With the Democratic-controlled Congress working on a potentially sweeping health care overhaul, questions abound for consumers, including whether they might have to change their insurance or buy coverage if they don’t have it.
Here's a guide to the top issues:
Q: I don’t have insurance. Will I have to buy it?
A. It's certainly a possibility. Leading congressional Democrats are likely to propose such a requirement, called a mandate, in legislative proposals due out soon. The mandate, they say, would help restrain health care costs for everyone over time. Currently, people with health insurance are paying higher premiums to help cover the costs of the 46 million people who are uninsured. Such cost-shifting would decline if everyone were insured, advocates say.
If the government were to require individuals to buy insurance, it would provide subsidies to lower-income, and perhaps some middle-income, people to help them pay for it. President Barack Obama hasn’t endorsed an individual mandate, except for children, but he's expected to back one if it emerges from Congress.
Many Republicans are strenuously opposed to such a requirement, which they argue is intrusive and would be difficult to enforce.
Q: I have had trouble getting insurance because of my medical problems. If I'm required to get insurance, where would I get it? And how could I afford it?
A: Democratic plans would create an exchange—a kind of clearinghouse--to help people and businesses find affordable insurance. The exchange would offer several private plans and perhaps a government-run option, referred to as "the public plan." That plan's premiums might be lower than those charged by private carriers.
Speaking for many Democrats, Jacob Hacker, a political science professor at the University of California-Berkeley, says a public plan would provide "a source of coverage that is much more stable and predictable than private plans."
Meanwhile, John Sheils of The Lewin Group predicted in a study that, depending on its design, the monthly premiums for a public plan could be $761 per family, compared to $970 charged by a private insurance plan. If the public plan were open to everyone, he said, many people would flock to it, resulting in a two-thirds reduction in the number of people with private coverage, which is currently about 170 million. Some proponents of the public plan have questioned his conclusion.
The public plan could be a tough sell politically. Sen. Charles Grassley, an Iowa Republican who is the ranking member of the Finance Committee, has said a public plan would "result in rationing of our health care to control costs." Other Republicans are worried about the potential impact on employer-provided coverage and insurance companies. But Sen. Charles Schumer, D-N.Y., says the plan, if required to follow the same rules as private insurers, wouldn’t be a competitive threat.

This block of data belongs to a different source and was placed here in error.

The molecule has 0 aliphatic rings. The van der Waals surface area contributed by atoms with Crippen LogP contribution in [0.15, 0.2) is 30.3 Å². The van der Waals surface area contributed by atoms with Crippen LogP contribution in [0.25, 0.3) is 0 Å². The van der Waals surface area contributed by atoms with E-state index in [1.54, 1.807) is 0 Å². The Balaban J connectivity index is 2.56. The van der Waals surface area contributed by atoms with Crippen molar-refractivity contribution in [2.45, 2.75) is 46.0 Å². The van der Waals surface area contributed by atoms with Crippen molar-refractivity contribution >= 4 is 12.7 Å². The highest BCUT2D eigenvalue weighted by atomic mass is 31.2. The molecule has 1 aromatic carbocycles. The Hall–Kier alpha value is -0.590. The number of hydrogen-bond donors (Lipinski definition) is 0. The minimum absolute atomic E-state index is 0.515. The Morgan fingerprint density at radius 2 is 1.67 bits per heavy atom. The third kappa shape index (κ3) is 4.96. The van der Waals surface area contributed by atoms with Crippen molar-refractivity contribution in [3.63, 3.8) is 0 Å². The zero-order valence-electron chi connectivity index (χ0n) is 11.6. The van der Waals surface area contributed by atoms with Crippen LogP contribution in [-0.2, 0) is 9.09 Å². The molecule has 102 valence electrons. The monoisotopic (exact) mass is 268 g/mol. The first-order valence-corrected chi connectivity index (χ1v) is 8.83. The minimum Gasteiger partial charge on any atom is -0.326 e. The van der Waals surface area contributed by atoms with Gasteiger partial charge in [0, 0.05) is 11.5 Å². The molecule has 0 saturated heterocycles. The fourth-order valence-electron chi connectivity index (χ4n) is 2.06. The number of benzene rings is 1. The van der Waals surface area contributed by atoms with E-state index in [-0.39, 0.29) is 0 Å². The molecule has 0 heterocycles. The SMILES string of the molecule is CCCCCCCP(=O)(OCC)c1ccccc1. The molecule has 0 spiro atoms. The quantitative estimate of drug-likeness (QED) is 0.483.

Q: What about other sources of coverage?
A: It's possible that health care legislation also could expand eligibility for existing government programs. Some Democrats are talking about letting people younger than 65 buy their way into Medicare, the federal program for the elderly. Others are discussing making people whose incomes go up to 150 percent of poverty, or about $33,000 a year for a family of four, eligible for Medicaid, the state-federal program for the poor. The federal government would likely pick up the states' extra Medicaid costs, under this scenario.
Q: I'm happy with the insurance my employer provides me. Will I have to change it?
A: Obama and Democratic members of Congress have said repeatedly that people who are happy with their insurance won’t have to change it.
Q: I don't pay taxes on my employer-provided health insurance now. Is that going to change?
A: It might for some people. Currently, workers don’t pay income or payroll taxes on the value of health benefits provided by their employers. That tax exclusion cost the Treasury about $226 billion in 2008 and some on Capitol Hill are considering using at least some of the money to help pay for an overhaul that could cost between $1 trillion and $1.5 trillion over the next decade.
The tax break probably won’t be eliminated — that would set off a firestorm and lead to a "large erosion in employer-sponsored insurance," Massachusetts Institute of Technology economist Jonathan Gruber told Congress earlier this year.
But the tax break might be capped. Some on Capitol Hill are discussing taxing the health benefits of high-income people or imposing a tax on the most generous benefit plans, or a combination of the two.
Q: What about my other taxes? Will they go up to pay for an overhaul?
A: Other tax increases are under discussion. The administration has proposed limiting the value of itemized tax deductions for taxpayers who earn more than $250,000 a year, a step the administration estimates would raise $318 billion over the next decade. Opponents fear the proposal would hurt contributions to charitable organizations. Other options include higher federal excise taxes on beer, wine and distilled spirits as well as sugar-sweetened beverages.
Q: If an overhaul goes through, will employers have to kick in some money to help pay for it?
A. Key House and Senate Democrats have endorsed the idea of an "employer mandate," which would require employers to either cover their workers or pay into a fund for the uninsured. That might be difficult to require during a recession. On the other hand, such a requirement would raise a lot of money to pay for a health care overhaul and could be delayed until the economy recovered.
Republicans and small businesses are especially worried about the possible burden of an employer requirement. The National Federation of Independent Business has estimated that an employer mandate would eliminate 1.6 million jobs over five years. Some small employers might receive federal subsidies to help cover the costs of providing insurance.